The most important tools we have are. Education. Training. Knowledge. It’s these skills that enable us to, make an informed decision to advise as to what might be, The best way to proceed.

The choices could be. Permanent colour. Semi or Demi permanent. Highlights or low lights. You must be able to explain options.

From a clients point of view. There is so much hype on the Tv, the choices are endless. What colour should it be It’s a really minefield of. Products and Shades, all claiming that  their home colours can. Change your life. Make you look and feel younger.

That quick fix colour. Especially those 10 minute colours, they can contain more pigment than peroxide, so they oxidize really quickly and can over deposit, In some cases going black, they also have a tendency to fade really quickly.

I have found. Blogging is great way to meet and make contacts and net work.

I have recently been, Swapping thoughts and idea’s with other professional hairdresser and consultant whilst discussing Grey issues, we shared these thoughts.

Quote:

The whole Grey issue can be a real pain, I get image consultants saying.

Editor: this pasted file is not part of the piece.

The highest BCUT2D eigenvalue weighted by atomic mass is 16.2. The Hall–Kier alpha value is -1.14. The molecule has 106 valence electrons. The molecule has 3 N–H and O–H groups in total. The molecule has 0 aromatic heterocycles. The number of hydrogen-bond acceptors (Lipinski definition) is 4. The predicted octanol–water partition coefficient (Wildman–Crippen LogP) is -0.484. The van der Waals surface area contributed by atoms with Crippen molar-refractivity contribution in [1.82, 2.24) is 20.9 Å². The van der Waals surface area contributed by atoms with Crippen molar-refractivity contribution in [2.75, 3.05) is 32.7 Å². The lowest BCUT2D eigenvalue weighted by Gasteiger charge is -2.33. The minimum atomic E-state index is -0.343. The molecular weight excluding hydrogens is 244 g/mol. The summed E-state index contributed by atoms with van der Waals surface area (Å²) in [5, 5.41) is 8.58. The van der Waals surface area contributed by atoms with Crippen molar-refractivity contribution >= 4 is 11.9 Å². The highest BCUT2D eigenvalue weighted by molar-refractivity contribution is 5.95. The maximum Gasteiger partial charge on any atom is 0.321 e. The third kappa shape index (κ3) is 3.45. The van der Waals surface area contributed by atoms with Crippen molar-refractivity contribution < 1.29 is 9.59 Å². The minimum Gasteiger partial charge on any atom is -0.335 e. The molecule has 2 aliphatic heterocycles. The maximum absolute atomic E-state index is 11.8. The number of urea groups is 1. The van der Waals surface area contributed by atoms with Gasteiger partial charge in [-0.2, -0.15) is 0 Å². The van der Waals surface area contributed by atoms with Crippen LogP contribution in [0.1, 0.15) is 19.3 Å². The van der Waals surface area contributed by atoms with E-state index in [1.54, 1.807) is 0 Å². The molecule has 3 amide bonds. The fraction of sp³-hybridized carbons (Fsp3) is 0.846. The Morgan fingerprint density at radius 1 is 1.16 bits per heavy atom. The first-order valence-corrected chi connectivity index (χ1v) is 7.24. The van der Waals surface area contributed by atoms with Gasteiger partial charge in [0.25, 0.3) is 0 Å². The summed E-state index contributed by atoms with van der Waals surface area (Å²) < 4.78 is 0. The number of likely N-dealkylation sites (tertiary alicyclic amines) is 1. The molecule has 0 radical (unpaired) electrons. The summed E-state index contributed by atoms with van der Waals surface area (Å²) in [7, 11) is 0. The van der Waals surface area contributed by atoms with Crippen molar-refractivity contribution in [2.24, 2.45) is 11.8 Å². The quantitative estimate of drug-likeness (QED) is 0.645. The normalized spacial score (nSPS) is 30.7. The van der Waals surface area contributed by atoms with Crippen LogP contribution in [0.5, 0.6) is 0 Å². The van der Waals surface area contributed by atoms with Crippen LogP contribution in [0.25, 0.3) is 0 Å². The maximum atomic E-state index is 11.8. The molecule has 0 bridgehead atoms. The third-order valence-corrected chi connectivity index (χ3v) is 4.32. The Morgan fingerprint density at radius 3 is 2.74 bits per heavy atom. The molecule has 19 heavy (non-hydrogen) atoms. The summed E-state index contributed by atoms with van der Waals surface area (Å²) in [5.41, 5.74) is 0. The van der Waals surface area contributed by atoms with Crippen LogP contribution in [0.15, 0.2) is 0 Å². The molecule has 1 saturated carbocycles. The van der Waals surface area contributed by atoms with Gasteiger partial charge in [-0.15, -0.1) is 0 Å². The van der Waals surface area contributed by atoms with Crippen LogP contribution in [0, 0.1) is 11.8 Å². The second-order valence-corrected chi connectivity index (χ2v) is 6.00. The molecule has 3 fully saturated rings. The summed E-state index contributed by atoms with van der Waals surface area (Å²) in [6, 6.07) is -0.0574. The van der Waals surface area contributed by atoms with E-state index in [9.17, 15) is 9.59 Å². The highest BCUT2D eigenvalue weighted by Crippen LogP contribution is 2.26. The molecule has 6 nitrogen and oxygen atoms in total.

“If you go Grey you should allow the Grey to show through if you are cool toned”

and I have to explain that most people don’t get an even blanket of Grey

they have the most horrible patches of it.

Then every hairdresser under the sun seems to use 20 volume to cover Grey

and if they are dark haired it kicks up tons of warmth i try and explain another

approach and way to cover Grey is with 10 volume as it deposits colour into

the white hair but doesn’t lift the non white hair – but they seem to think you

are mad when you suggest this.

Formulation For professional colour on stubborn Grey hair.           

Pre-pigment. Sometimes called softener. Having established the natural level of the hair, select a neutral shade. Mix one part permanent colour with one part water leave on for 10 minutes.